From Wasteland to Tourist Attraction: The Creation of Everglades National Park
Copyright 2022 Society of Wetland Scientists
Is Version Of
Ecology, Evolution and Organismal Biology
It took more than 50 years to change public perception of the Everglades from a wasteland that needed to be drained to a valuable natural resource that needed to be preserved as a National Park. The first attempts to stop the ongoing drainage of the Everglades started in the first two decades of the twentieth century. These early anti-drainage campaigns were led by progressive activist and journalist Frank Stoneman, Seminole activist Minnie Moore-Willson, and botanist John Kunkel Small. Their efforts failed. It was not until Ernest F. Coe moved to Miami in 1925 and established the Everglades National Park Association in 1928 that the movement to turn the Everglades into a national park made considerable progress. Coe first worked with fledgling U.S. National Park Service officials to get federal legislation passed in 1934 to establish an Everglades National Park. In parallel, he worked with Florida politicians, especially Governor and later U.S. Senator Spessard Holland, to get State support. While the National Park Service recognized the ecological significance of the Everglades, the State of Florida supported the Park’s creation primarily as a tourist attraction. To establish the Park, Florida eventually agreed to donate hundreds of thousands of acres of state land in the Everglades to the Federal government plus two million dollars to buy additional private land. Despite numerous setbacks, Everglades National Park was dedicated by President Harry S. Truman in December 1947. It was America’s first ecological park and the first to preserve a wetland.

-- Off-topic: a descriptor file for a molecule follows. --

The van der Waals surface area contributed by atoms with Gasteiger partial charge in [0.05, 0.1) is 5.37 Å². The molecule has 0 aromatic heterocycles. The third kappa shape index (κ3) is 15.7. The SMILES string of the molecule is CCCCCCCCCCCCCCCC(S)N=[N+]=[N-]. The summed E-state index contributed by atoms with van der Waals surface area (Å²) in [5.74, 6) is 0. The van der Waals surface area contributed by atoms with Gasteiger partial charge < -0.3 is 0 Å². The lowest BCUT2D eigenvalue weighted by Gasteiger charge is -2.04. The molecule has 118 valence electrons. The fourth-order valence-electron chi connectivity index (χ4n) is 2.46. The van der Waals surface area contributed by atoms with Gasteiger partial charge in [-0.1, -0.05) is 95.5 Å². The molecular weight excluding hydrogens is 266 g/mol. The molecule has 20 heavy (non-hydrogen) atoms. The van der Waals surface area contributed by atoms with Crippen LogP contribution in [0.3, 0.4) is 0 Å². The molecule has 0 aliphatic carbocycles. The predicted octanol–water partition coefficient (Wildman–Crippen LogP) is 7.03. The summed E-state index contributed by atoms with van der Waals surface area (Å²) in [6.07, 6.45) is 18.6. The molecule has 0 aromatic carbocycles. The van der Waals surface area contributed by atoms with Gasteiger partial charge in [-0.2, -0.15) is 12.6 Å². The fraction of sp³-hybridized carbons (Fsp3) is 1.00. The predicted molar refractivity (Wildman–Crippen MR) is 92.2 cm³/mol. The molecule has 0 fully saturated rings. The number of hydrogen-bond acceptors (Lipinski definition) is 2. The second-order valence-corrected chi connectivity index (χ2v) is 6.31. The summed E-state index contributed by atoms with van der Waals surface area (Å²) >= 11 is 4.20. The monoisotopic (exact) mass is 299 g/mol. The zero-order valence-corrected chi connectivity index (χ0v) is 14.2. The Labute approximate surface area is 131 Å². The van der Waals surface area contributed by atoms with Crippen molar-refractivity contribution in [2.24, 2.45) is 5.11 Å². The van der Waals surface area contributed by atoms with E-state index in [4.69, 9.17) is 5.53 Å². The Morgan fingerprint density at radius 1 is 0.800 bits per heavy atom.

This article is published as van der Valk, A. G. 2022. From wasteland to tourist attraction: the creation of Everglades National Park. Wetland Science and Practice 40:293-301. (October 2022 issue). Posted with permission.